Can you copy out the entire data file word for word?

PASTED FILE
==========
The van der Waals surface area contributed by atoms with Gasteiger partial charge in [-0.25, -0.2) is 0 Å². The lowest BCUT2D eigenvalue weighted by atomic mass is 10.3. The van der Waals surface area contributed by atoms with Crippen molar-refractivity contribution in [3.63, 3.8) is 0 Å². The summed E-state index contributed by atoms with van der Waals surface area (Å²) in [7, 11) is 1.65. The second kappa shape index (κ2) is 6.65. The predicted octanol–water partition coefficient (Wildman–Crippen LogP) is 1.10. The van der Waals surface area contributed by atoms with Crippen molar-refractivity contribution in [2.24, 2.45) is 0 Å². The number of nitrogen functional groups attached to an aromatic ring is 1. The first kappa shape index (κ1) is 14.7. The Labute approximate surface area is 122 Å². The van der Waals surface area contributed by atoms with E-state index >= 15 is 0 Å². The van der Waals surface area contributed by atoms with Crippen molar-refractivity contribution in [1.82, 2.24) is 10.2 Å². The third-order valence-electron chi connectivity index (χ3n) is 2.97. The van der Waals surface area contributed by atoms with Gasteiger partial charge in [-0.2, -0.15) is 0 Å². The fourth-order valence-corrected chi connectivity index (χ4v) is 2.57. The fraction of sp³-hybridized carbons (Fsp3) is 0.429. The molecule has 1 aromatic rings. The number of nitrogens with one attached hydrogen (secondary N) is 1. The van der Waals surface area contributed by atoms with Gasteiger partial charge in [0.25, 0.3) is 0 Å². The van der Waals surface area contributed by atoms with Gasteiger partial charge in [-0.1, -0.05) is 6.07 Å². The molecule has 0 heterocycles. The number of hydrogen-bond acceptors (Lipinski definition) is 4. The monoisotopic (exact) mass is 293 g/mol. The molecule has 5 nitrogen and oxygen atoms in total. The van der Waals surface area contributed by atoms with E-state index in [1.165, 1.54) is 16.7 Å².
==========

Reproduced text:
The van der Waals surface area contributed by atoms with Gasteiger partial charge in [-0.25, -0.2) is 0 Å². The lowest BCUT2D eigenvalue weighted by atomic mass is 10.3. The van der Waals surface area contributed by atoms with Crippen molar-refractivity contribution in [3.63, 3.8) is 0 Å². The summed E-state index contributed by atoms with van der Waals surface area (Å²) in [7, 11) is 1.65. The second kappa shape index (κ2) is 6.65. The predicted octanol–water partition coefficient (Wildman–Crippen LogP) is 1.10. The van der Waals surface area contributed by atoms with Crippen molar-refractivity contribution in [2.24, 2.45) is 0 Å². The number of nitrogen functional groups attached to an aromatic ring is 1. The first kappa shape index (κ1) is 14.7. The Labute approximate surface area is 122 Å². The van der Waals surface area contributed by atoms with E-state index >= 15 is 0 Å². The van der Waals surface area contributed by atoms with Crippen molar-refractivity contribution in [1.82, 2.24) is 10.2 Å². The third-order valence-electron chi connectivity index (χ3n) is 2.97. The van der Waals surface area contributed by atoms with Gasteiger partial charge in [-0.2, -0.15) is 0 Å². The fourth-order valence-corrected chi connectivity index (χ4v) is 2.57. The fraction of sp³-hybridized carbons (Fsp3) is 0.429. The molecule has 1 aromatic rings. The number of nitrogens with one attached hydrogen (secondary N) is 1. The van der Waals surface area contributed by atoms with Gasteiger partial charge in [0.25, 0.3) is 0 Å². The van der Waals surface area contributed by atoms with Gasteiger partial charge in [-0.1, -0.05) is 6.07 Å². The molecule has 0 heterocycles. The number of hydrogen-bond acceptors (Lipinski definition) is 4. The monoisotopic (exact) mass is 293 g/mol. The molecule has 5 nitrogen and oxygen atoms in total. The van der Waals surface area contributed by atoms with E-state index in [1.165, 1.54) is 16.7 Å².